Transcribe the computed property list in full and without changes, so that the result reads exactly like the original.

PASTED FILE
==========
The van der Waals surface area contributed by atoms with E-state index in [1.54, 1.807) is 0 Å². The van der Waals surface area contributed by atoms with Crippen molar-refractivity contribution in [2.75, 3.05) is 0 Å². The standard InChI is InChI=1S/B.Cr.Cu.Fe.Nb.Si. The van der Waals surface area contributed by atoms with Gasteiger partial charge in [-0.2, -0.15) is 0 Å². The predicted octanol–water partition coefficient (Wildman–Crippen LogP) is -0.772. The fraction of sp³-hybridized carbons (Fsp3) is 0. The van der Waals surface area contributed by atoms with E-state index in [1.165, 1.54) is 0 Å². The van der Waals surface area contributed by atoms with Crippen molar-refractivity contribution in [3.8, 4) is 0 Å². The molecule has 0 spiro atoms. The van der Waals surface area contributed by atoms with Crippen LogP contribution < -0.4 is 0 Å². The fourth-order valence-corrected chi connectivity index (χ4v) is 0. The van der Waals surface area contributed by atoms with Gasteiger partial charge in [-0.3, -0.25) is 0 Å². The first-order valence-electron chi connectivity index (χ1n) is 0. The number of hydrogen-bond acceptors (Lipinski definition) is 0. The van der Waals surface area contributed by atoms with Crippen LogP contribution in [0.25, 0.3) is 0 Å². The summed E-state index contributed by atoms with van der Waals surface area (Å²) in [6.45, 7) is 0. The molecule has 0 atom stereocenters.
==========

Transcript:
The van der Waals surface area contributed by atoms with E-state index in [1.54, 1.807) is 0 Å². The van der Waals surface area contributed by atoms with Crippen molar-refractivity contribution in [2.75, 3.05) is 0 Å². The standard InChI is InChI=1S/B.Cr.Cu.Fe.Nb.Si. The van der Waals surface area contributed by atoms with Gasteiger partial charge in [-0.2, -0.15) is 0 Å². The predicted octanol–water partition coefficient (Wildman–Crippen LogP) is -0.772. The fraction of sp³-hybridized carbons (Fsp3) is 0. The van der Waals surface area contributed by atoms with E-state index in [1.165, 1.54) is 0 Å². The van der Waals surface area contributed by atoms with Crippen molar-refractivity contribution in [3.8, 4) is 0 Å². The molecule has 0 spiro atoms. The van der Waals surface area contributed by atoms with Crippen LogP contribution < -0.4 is 0 Å². The fourth-order valence-corrected chi connectivity index (χ4v) is 0. The van der Waals surface area contributed by atoms with Gasteiger partial charge in [-0.3, -0.25) is 0 Å². The first-order valence-electron chi connectivity index (χ1n) is 0. The number of hydrogen-bond acceptors (Lipinski definition) is 0. The van der Waals surface area contributed by atoms with Crippen LogP contribution in [0.25, 0.3) is 0 Å². The summed E-state index contributed by atoms with van der Waals surface area (Å²) in [6.45, 7) is 0. The molecule has 0 atom stereocenters.